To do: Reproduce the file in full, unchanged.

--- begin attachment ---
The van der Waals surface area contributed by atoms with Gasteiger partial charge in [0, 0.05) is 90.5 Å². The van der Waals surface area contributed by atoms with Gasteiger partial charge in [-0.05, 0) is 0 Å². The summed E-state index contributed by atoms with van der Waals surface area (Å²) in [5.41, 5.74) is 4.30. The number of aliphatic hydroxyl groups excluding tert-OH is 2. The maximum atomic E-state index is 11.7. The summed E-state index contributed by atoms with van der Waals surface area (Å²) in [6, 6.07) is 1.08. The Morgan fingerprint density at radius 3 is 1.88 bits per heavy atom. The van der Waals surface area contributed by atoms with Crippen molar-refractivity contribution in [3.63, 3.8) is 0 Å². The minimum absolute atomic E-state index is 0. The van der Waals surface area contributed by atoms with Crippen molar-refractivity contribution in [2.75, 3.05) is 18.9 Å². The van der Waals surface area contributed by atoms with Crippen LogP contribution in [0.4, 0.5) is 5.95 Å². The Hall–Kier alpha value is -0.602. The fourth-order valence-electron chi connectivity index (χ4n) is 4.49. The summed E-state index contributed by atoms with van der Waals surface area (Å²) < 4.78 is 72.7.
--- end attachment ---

The van der Waals surface area contributed by atoms with Gasteiger partial charge in [0, 0.05) is 90.5 Å². The van der Waals surface area contributed by atoms with Gasteiger partial charge in [-0.05, 0) is 0 Å². The summed E-state index contributed by atoms with van der Waals surface area (Å²) in [5.41, 5.74) is 4.30. The number of aliphatic hydroxyl groups excluding tert-OH is 2. The maximum atomic E-state index is 11.7. The summed E-state index contributed by atoms with van der Waals surface area (Å²) in [6, 6.07) is 1.08. The Morgan fingerprint density at radius 3 is 1.88 bits per heavy atom. The van der Waals surface area contributed by atoms with Crippen molar-refractivity contribution in [3.63, 3.8) is 0 Å². The minimum absolute atomic E-state index is 0. The van der Waals surface area contributed by atoms with Crippen molar-refractivity contribution in [2.75, 3.05) is 18.9 Å². The van der Waals surface area contributed by atoms with Crippen LogP contribution in [0.4, 0.5) is 5.95 Å². The Hall–Kier alpha value is -0.602. The fourth-order valence-electron chi connectivity index (χ4n) is 4.49. The summed E-state index contributed by atoms with van der Waals surface area (Å²) < 4.78 is 72.7.